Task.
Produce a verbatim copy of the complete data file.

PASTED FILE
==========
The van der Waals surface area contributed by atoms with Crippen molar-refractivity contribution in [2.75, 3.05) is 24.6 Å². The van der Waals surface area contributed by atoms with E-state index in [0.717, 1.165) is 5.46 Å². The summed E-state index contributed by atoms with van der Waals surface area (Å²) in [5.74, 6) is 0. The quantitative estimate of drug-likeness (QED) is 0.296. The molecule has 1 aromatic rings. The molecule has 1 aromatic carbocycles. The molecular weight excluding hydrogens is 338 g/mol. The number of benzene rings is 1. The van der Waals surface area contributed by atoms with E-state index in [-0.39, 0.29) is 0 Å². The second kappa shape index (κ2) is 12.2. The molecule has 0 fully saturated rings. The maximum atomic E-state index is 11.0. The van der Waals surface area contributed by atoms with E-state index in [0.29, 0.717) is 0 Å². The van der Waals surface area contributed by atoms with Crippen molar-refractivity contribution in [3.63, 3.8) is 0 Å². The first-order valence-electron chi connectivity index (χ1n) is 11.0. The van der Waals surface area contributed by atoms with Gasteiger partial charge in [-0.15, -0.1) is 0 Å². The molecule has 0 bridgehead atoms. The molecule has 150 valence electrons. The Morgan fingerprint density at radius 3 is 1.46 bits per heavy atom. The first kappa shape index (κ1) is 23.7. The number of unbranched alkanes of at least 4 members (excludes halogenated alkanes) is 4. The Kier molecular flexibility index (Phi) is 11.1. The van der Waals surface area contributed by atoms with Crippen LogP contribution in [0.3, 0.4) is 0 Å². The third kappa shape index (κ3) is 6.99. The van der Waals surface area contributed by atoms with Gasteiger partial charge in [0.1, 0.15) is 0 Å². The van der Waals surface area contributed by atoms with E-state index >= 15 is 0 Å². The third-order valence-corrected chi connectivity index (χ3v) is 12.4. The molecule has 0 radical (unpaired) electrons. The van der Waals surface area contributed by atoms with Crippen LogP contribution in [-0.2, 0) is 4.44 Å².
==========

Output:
The van der Waals surface area contributed by atoms with Crippen molar-refractivity contribution in [2.75, 3.05) is 24.6 Å². The van der Waals surface area contributed by atoms with E-state index in [0.717, 1.165) is 5.46 Å². The summed E-state index contributed by atoms with van der Waals surface area (Å²) in [5.74, 6) is 0. The quantitative estimate of drug-likeness (QED) is 0.296. The molecule has 1 aromatic rings. The molecule has 1 aromatic carbocycles. The molecular weight excluding hydrogens is 338 g/mol. The number of benzene rings is 1. The van der Waals surface area contributed by atoms with E-state index in [-0.39, 0.29) is 0 Å². The second kappa shape index (κ2) is 12.2. The molecule has 0 fully saturated rings. The maximum atomic E-state index is 11.0. The van der Waals surface area contributed by atoms with E-state index in [0.29, 0.717) is 0 Å². The van der Waals surface area contributed by atoms with Crippen molar-refractivity contribution in [3.63, 3.8) is 0 Å². The first-order valence-electron chi connectivity index (χ1n) is 11.0. The van der Waals surface area contributed by atoms with Gasteiger partial charge in [-0.15, -0.1) is 0 Å². The molecule has 0 bridgehead atoms. The molecule has 150 valence electrons. The Morgan fingerprint density at radius 3 is 1.46 bits per heavy atom. The first kappa shape index (κ1) is 23.7. The number of unbranched alkanes of at least 4 members (excludes halogenated alkanes) is 4. The Kier molecular flexibility index (Phi) is 11.1. The van der Waals surface area contributed by atoms with Crippen LogP contribution in [0.3, 0.4) is 0 Å². The third kappa shape index (κ3) is 6.99. The van der Waals surface area contributed by atoms with Gasteiger partial charge in [0.1, 0.15) is 0 Å². The van der Waals surface area contributed by atoms with E-state index >= 15 is 0 Å². The third-order valence-corrected chi connectivity index (χ3v) is 12.4. The molecule has 0 radical (unpaired) electrons. The van der Waals surface area contributed by atoms with Crippen LogP contribution in [-0.2, 0) is 4.44 Å².